The GSL is bisected by a man-made causeway. All drainage into the lake occurs in the less saline south arm, which has a strong salinity differential with the saturated north arm. Originally, two culverts allowed bi-directional flow between the north and south arms, but after the culverts failed, a new breach was constructed in 2016 to re-establish flows. The new breach was fitted with an adaptive management berm that could help regulate salinity by differentially restricting density driven heavy brine north-to-south flow, and density/hydraulic head driven lower salinity south-to-north flow.

Salinity management is overseen by a multi-stakeholder Salinity Advisory Committee (SAC). The SAC has developed standard operating procedures for GSL water density measurement and salinity calculation, developed a salinity matrix illustrating the benefits and impacts of different salinity levels on biota and industry, recommends a suitable salinity range (120-160 g/L) to maximise benefits, and reviews data and models to advise on berm geometry modification to maintain salinity within the recommended range.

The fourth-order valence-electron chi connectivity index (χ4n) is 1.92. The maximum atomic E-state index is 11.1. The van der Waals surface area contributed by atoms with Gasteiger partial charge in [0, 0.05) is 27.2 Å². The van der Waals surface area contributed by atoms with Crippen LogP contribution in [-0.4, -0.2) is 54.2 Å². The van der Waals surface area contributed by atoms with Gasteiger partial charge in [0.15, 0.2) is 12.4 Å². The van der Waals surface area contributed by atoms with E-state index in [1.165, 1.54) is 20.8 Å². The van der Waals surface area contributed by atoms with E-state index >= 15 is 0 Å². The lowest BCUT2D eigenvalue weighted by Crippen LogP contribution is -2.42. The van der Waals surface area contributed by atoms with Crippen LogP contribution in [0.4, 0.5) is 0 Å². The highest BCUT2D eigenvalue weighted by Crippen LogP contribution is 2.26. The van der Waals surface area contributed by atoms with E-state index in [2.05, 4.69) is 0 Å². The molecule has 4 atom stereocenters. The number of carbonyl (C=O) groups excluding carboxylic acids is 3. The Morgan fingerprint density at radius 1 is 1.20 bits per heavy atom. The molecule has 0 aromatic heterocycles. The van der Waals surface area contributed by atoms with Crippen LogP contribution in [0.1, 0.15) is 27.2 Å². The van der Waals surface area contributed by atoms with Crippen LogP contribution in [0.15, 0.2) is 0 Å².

The United States Geological Survey (USGS) has studied nutrient inflows and cycling in the GSL since the mid 90’s. Inflows represent < 10% of dissolved nitrogen in the southern arm of the lake, with a high level of nutrient cycling between trophic levels and temporary nutrient peaks characteristic of the natural hypersaline ecosystem. The GSL is principally nitrogen limited, with some co-limitation of phosphorus, and has high capacity for additional nutrient enrichment, which provides protection of Artemia harvest against a reduction in lake volume. The lake volume is not the primary driver of the Artemia volume.

In 2011 the Utah Division of Water Quality (DWQ) created the multi-stakeholder Nutrient Core Advisory Team and Nutrient Technical Review Team to guide the development of management criteria based on nutrient concentration and ecological responses in Utah streams. The diversity of interests on the teams provides a balanced approach to development of nutrient criteria that allow beneficial uses of Utah streams to be protected while considering the needs of all aquatic ecosystems including the GSL. As a result, the DWQ has implemented solutions to maintain nutrient inflow into the GSL while protecting beneficial uses in less saline aquatic ecosystems.

More mature law and policy efforts to protect water supply enhanced stakeholder engagement: What does the future hold?